Monday, March 3, 2014


Every February in south Louisiana, we're inspired to anticipate Spring when we see the camellias blooming everywhere. Camellias must be hardy plants because the lone bush in our backyard continues to thrive, despite the fact that we neglect to fertilize or spray it for leaf blight. It has been creating pink blooms for nigh on 25 years. My godfather, Markham Peacock, who lived in the apartment beside my home in New Iberia for a brief time, planted this triumphant bush. The day that he put his plant in the ground, I followed behind, planting two more small bushes near the coulee, and they died not long after his demise at age 99 1/2. He did not pass on his green thumb to me.

Each year I think about the planting and the harvest we make because of Markham's green thumb. I reach the conclusion that the camellia bush is godfather's way of telling us that he's still around, sharing his stories about growing up in the Delta of Mississippi and his Polaroid photographs of his travels as far afield as Africa and India. An Elizabethan scholar, he also shared his literary expertise and entertained us with a fount of jokes that sometimes bordered on the risqué but always amused us. An old-school gentleman, he believed in dressing for dinner and often appeared at my table in a three-piece suit, a white shirt and tie. We didn't respond in kind, but he took no notice of our jeans and sweat shirts, and if he appeared only in shirtsleeves, he'd put a scarf around his neck and tuck it into his shirt as if he were English royalty wearing an ascot.

Markham lived beside us for six months of the year, approximately thirteen years, before he decided to reside the full year in Virginia where he had spent most of his life teaching English at Virginia Polytechnic Institute. In an assisted living home, he became known as the "flower man," as his job was to deliver flowers to each resident on their birthdays, and he also invited people to dine with him at the Home's cafeteria table as if he were playing host in the grand style in which he had entertained while his wife, Dora, was alive.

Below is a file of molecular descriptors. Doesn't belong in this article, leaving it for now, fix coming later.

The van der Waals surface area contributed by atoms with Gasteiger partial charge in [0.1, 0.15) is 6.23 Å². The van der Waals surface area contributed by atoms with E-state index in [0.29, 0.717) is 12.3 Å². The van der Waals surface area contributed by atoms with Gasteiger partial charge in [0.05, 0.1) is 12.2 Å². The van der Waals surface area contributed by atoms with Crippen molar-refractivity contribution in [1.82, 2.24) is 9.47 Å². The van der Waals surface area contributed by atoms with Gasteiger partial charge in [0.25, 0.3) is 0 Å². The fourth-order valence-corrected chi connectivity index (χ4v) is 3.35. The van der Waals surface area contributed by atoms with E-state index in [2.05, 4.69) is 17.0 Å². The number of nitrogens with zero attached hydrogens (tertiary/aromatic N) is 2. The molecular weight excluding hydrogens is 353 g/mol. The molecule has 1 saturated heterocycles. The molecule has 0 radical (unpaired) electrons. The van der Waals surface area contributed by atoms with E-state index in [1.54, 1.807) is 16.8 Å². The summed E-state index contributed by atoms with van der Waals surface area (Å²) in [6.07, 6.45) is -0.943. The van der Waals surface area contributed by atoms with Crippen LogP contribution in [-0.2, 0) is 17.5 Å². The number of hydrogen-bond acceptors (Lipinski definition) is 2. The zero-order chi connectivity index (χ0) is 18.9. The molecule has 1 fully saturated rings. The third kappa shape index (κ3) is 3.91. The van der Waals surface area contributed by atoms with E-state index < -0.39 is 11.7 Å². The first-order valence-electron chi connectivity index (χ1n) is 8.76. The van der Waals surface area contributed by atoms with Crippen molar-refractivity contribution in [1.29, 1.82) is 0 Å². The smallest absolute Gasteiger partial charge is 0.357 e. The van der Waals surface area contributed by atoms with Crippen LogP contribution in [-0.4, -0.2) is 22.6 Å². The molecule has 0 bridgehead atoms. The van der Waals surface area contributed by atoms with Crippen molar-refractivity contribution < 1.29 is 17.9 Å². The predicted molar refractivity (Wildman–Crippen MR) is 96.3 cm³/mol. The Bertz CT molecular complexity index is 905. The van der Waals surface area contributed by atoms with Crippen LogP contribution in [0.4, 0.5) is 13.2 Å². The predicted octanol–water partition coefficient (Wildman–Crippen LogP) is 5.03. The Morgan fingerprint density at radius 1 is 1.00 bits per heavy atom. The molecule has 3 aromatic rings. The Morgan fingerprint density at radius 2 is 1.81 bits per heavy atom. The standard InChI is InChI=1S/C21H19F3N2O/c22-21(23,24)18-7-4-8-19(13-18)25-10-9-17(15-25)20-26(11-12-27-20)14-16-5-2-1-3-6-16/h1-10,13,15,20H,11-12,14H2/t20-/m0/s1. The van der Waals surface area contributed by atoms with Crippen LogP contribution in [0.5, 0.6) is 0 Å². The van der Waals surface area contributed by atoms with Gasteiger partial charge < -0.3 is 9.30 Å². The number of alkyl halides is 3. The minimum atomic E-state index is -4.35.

When a VIP who represented Hollins College visited us one year, Markham used our living room to entertain her and referred to the apartment we had built for him as a "lean-to." The 600 square ft. apartment is actually a brick dwelling that I designed, and I cringed every time he referred to it as a "lean-to." I refrained from labeling him an equally disparaging name even though he often hung his aging, holey underwear on a line strung at the entrance to my carport for all the world to see!

In February, when the camellias bloom profusely, I especially miss Markham. However, I feel better after I've walked down to the coulee and stolen a few camellia blossoms from the bumblebees. Settled in a small vase, the blossoms bring forth his presence at my dinner table, sans the three-piece suit. Here's one of several poems I've written about Markham and the camellias. It's this year's salute to him:


They turn brown within a day
'though we think we're cutting them free,
removing them from crowded clusters.
But their tarnish reminds us
they belong on the bush,
can only make a short visit.

The pink camellias bloom despite their age,
their longing for nurture and water,
the large faces still showy after February frost,
bees in the nose cones,
leaves pocked with blight,
dark spots marking green boundaries
but leaving us showers of pink,
the way his age suddenly fell away
as he turned the soil of a better disposition...
those last days.

Pink camellias at the edge of the coulee
now confront us each day,
showing us something
we had not realized while he lived,
a story he could not tell:
he planted them deep
before he returned to the stiffening earth
so they could flower in wavering light,
so their beauty could prepare us
for the thing he could not name.

Photographs by Victoria I. Sullivan

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